But HMO-driven PHRs may not be the end-all for consumers, says Jill Burrington-Brown, manager of practice resources at the American Health Information Management Association (AHIMA), Chicago. If a patient leaves an HMO for a competitor, the PHR information may not transfer easily to a new insurer, she notes. An HMO-based PHR also doesn't leave much room for recording visits to alternative healers, plastic surgeons and other treatments. The key to the PHR, she contends, is putting the management of health information in the patient's hands, not physicians or insurers, she says.
Testing new boundaries
Physicians are concerned about liability issues involving data recorded by a patient since it has not been vetted by the medical establishment, Hieb explains. Patients also may intentionally withhold information for any number of reasons, or else use inaccurate terminology to describe medical issues they list in their PHRs. "Let's say you're a physician and a patient asks you about treating his migraines," he says. "You find they may not have been diagnosed by a doctor. You do not know what part of PHR is professional grade and which is patient opinion."
Yet Burrington-Brown says she doesn't buy into the claim that physician fears are standing in the way of PHR adoption. Patients who keep detailed health records tend to be much more accurate in describing their self-treatment than "someone sitting down and telling me what happened last month" based on memory, she says.
Physicians may also balk at requests to send medical information to the many PHR systems now being sold, Hieb notes. A doctor with a 500-patient practice may not have time to transmit patient data to a variety of PHRs, nor have there been any financial incentives to do so. And patients themselves may not be particularly excited about monitoring their own records as yet another part of a growing do-it-yourself culture, he contends.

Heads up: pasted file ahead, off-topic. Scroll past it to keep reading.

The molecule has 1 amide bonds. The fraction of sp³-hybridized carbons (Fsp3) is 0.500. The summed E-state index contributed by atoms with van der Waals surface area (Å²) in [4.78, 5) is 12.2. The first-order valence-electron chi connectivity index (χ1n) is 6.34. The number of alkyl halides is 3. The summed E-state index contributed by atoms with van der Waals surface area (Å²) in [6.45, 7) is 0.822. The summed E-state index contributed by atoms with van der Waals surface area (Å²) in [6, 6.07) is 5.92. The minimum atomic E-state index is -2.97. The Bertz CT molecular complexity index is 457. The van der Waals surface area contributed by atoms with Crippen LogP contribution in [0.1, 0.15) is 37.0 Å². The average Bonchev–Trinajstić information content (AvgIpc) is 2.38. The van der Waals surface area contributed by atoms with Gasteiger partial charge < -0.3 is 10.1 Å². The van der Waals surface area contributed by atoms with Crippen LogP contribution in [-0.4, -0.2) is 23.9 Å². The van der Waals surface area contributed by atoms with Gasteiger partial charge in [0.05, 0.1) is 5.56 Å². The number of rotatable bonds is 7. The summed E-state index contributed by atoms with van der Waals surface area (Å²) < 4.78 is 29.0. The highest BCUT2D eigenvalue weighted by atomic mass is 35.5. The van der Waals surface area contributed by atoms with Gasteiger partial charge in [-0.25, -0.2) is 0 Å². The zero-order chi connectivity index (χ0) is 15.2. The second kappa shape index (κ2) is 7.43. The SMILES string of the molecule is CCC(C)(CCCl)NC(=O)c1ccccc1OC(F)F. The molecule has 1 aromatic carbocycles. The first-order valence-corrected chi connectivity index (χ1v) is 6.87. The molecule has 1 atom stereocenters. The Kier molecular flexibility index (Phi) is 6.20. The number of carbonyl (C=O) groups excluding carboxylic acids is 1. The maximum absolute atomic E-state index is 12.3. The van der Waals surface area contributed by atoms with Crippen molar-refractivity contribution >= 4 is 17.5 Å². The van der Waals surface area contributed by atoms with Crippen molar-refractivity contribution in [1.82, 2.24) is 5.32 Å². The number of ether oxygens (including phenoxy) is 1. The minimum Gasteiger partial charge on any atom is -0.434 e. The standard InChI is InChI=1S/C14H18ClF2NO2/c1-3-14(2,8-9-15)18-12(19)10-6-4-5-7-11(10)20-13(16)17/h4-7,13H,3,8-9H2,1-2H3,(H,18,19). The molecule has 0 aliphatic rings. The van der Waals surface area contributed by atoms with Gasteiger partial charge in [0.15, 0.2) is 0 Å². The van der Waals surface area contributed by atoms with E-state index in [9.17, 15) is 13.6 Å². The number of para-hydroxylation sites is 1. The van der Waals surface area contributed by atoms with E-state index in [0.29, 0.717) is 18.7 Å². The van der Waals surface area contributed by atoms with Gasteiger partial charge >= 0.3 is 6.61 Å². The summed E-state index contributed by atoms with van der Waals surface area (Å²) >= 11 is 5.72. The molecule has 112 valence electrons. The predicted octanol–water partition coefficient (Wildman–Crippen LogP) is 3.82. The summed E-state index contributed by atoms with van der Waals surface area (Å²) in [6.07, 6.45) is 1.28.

"Consumers are all over the map. Some patients don't want to hear that they have a disease, others spend days in the library reading about what they have," he says. "PHRs may be good for some patients, but they're not the magic bullet for healthcare."
Ready or not, here they come
Meanwhile, software providers are increasing efforts to market PHRs through providers and health plans as well as directly to consumers. When MyMedicalRecords.com, a Los Angeles-based online site where consumers can store all their health-related records in .PDF format for a monthly fee, began a marketing campaign last fall to recruit new consumer and physician users, the company joined a growing list of almost two dozen vendors that offer fee-based and/or free PHRs to consumers.
The Web-based system allows physicians to fax a patient's documents to secure fax phone numbers assigned to the company's clients. The faxed documents-from handwritten prescriptions to physician notes-are then stored in a .PDF format. "The only thing they [physicians] need is a fax machine," says CEO Robert Lorsch.
Although Lorsch says he's heard much about electronic health records and how they would form the basis of a consumer's PHR, he promotes the idea of an easy, inexpensive alternative for people to create their own digital records without having to wait for industrywide standards and buy-in from providers, a process that could take years.
Another new approach comes from MedCommons, Watertown, Mass. The company acts as a patient data "bank" by storing patient diagnosis and imaging data in common formats such as .PDF and DICOM as well as the CCR standard, says Adrian Gropper, M.D., MedCommons' chief science officer. MedCommons' subscribers control the information but can allow physicians to access the data without requiring them to buy special software or hardware.
For the time being, finding vendors that offer PHRs isn't the problem. Showing consumers and providers their value and role will be the turning point for this technology.
Frank Jossi is a freelancer writer in St. Paul, Minn.